Kirby and the Forgotten Land Review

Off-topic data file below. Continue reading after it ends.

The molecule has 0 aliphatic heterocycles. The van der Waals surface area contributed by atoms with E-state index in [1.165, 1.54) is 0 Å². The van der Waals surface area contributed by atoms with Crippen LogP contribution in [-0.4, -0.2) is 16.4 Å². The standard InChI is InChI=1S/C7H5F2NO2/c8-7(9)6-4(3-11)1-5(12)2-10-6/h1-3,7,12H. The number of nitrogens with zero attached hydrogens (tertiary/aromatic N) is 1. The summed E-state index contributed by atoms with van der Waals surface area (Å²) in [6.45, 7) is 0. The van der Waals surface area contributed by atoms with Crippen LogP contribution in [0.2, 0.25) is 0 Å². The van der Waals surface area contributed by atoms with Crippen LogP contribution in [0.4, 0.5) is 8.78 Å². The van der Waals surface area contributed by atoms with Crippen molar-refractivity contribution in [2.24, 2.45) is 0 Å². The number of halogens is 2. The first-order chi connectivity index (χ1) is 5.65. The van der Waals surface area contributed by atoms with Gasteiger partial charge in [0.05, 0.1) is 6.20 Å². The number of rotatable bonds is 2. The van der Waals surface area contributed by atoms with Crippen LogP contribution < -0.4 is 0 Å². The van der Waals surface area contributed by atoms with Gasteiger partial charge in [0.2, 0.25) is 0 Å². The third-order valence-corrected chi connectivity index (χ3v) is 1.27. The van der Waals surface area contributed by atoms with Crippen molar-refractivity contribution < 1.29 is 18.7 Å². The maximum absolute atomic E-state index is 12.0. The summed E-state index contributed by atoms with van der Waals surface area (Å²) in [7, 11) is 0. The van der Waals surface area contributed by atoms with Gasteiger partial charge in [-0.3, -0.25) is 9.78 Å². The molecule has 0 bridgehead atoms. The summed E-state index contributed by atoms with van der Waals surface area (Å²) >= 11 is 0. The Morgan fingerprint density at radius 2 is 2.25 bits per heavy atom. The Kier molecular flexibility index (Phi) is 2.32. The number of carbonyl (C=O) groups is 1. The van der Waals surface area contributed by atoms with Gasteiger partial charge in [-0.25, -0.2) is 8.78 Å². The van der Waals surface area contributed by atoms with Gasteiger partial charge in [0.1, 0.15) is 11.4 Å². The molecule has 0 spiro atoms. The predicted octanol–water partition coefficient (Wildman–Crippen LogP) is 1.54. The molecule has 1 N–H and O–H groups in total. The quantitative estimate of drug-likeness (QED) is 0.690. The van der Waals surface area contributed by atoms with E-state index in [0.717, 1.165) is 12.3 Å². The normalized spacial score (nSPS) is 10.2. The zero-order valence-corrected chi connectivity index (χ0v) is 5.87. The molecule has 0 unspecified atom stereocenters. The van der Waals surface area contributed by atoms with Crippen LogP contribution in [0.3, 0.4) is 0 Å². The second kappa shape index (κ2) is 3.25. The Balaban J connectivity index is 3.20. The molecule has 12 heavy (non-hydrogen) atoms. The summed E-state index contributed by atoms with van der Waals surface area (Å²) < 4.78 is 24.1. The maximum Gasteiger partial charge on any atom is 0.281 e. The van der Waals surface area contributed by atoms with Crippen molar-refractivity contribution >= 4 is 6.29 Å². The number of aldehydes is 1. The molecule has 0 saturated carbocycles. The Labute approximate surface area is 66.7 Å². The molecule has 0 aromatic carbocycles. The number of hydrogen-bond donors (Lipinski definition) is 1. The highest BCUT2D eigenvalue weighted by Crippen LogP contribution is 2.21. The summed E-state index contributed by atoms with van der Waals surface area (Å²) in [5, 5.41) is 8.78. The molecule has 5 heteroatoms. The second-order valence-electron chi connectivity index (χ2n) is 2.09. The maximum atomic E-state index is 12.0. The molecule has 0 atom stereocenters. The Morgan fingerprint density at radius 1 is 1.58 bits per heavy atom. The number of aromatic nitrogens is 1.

Nintendo has published a new Kirby game almost every year since the launch of Kirby’s Dream Land for the Game Boy in 1992. These games have experimented with different genres, but the main games of Kirby has been a side-scroller – until now. Kirby and the Forgotten Land is the first 3D platformer Kirby game, and it proves that there is much about the Kirby franchise that translates perfectly into the 3D space. Kirby and the Forgotten Land takes advantage of its new 3D environment, showcasing impressive set-pieces and using clever cinematic camera shots to give the world a sense of scale not seen in previous Kirby games. After Kirby and the residents of Dream Land are transported to a new world, Kirby washes up on a beach in a manner not unlike Crash Bandicoot, and then players are let loose to see what Kirby’s new encounter is all about. Kirby and the Forgotten Land is a 3D platformer, but it maintains a strictly linear structure. Players aren’t exploring huge open environments like Super Mario 64, but the levels themselves are full of secrets and hidden paths for players to discover. It’s a little disappointing that HAL Laboratory and Nintendo didn’t go all-out on the jump to 3D, but what’s here is still very impressive and feels like a huge step forward for the franchise. In the move to 3D, Kirby retains all the usual tricks fans have become accustomed to in his other adventures, including his ability to float and consume enemies to gain their powers. Kirby and the Forgotten Land’s levels are often filled with a good selection of different enemies for Kirby to absorb, so players can switch between different copying abilities on a regular basis. Of course, there are levels designed with specific copying abilities in mind, though usually players have a lot of freedom when it comes to what powers they use. Kirby’s rogues gallery looks great in Kirby and the Forgotten Land, where the developers give everyone more animations and personality. The new enemy designs are fun and clever, especially the boss battles, which are a highlight of the experience. Each world is covered with a boss fight against a member of the Beast Pack, the antagonist group that Kirby has to fight in Kirby and the Forgotten Land, and while there are some riffs on previous Kirby bosses, there’s still a lot that’s unique. . designs too. HAL Laboratory went the extra mile with Kirby and the art design of the Forgotten Land. A lot of care was taken not only in the creation of the characters, but also in the levels, with many creative stages that go beyond the generic stages of fire, water, forest, etc. platformer. Kirby and the Forgotten Land takes these clichés and mixes them with post-apocalyptic settings to create its own interesting vibe, with players exploring overgrown malls, abandoned places of industry, and more. There’s never a bad level in Kirby and the Forgotten Land. Each stage gives players something new to do, with HAL Laboratory getting even more creative when incorporating the new Mouthful Mode into levels. Kirby and the Forgotten Land’s Mouthful Mode is one of the more interesting new gameplay features, as it allows Kirby to not only consume his enemies, but also large, inanimate objects, to take their shape in the process. Kirby is able to take the form of a vending machine, an “airplane,” a car, and more throughout the course of the adventure, but each time an ability returns, players do something a little different. here. For example, one level might have players use Kirby’s car form to simply blast through enemies and breakable walls, while another level might have Kirby’s car racing on an actual track, trying to beat a high score to save a Waddle Dee. The main goal in Kirby and the Forgotten Land is to rescue all the Waddle Dees captured by the Beast Pack. Players can save a lot of Waddle Dees in Kirby and the Forgotten Lands by simply progressing through the stage as normal, but there are also plenty of hidden ones to find. Some of these hidden Waddle Dees are literally hidden in the game world, but others can only be obtained by completing bonus objectives. Kirby and the Forgotten Land players need to save a certain number of Waddle Dees to unlock the boss level in each stage, but there’s another reason to save them as well. Saving Waddle Dees expands Waddle Dee Town, which serves as Kirby’s headquarters between stages. Here, players can unlock all kinds of things to do, such as a cooking mini-game, a battle arena, a cinema to re-watch cutscenes (cutscenes are fun might actually be tempted to do it for a change), and more. Kirby can even go fishing in Waddle Dee Town when players progress enough. One of the most useful buildings in Waddle Dee Town is the Weapons Shop, which players can visit to evolve their copying abilities, giving them new, stronger forms and increasing their damage output in the process. This gives the many coins that Kirby collects in the levels a greater purpose, not to mention that it’s fun to see what the new form of each copying ability is. The Weapons Shop in Kirby and the Forgotten Land requires blueprints and a special currency in addition to the standard coins, with players unlocking this currency by taking the Treasure bonus stages in every world. As Kirby saves Waddle Dees, expands Waddle Dee Town, and battles the Beast Pack, he can bring a friend along for the ride. Kirby and the Forgotten Land has a co-op mode for up to two players, with the second player controlling Bandana Waddle Dee. Bandana Waddle Dee doesn’t have Kirby’s copy abilities, but he’s still playable enough thanks to his relatively powerful spear attack. Solo or co-op, Kirby fans will have fun with Kirby and the Forgotten Land, but it does have some downsides. For one, the game can be completed relatively quickly, with most players likely finishing the main story in less than eight hours. Getting to 100% will probably only take another five to eight hours depending on skill level, so players will be able to beat the game in such a short amount of time that it’s hard to say if its $60 price tag is justified. It doesn’t help that Kirby and the Forgotten Land is a very easy game. Unless players go out of their way to do this, there’s a good chance they won’t die for an hour from start to finish. Now, being too easy is not inherently a bad thing; sometimes it’s nice to have a more relaxed gameplay experience compared to so many nail-biting platformers out there. However, Kirby and the Forgotten Land includes difficulty options, with a “Wild Mode” that is supposed to give players a greater challenge. Wild Mode doesn’t really do what it sets out to do, so it makes one wonder why the difficulty options were given in the first place. Not to mention that players can make the game easier by carrying stock healing items and playing in co-op, so the game doesn’t really have any stakes. Kirby and the Forgotten Land being a very easy game is to be expected since the low difficulty is definitely one of the hallmarks of the Kirby franchise, but that, along with how short it is, may leave some fans a little unsatisfied. Still, Kirby and the Forgotten Land is a consistently entertaining, adorable, and clever little 3D platformer while it lasts, and it even has some surprising Kirby lore revelations thrown in for good measure. Despite its short length, Kirby and the Forgotten Land marks another must-play Switch exclusive, especially for fans of the franchise. Kirby and the Forgotten Land is out now, exclusively for Nintendo Switch.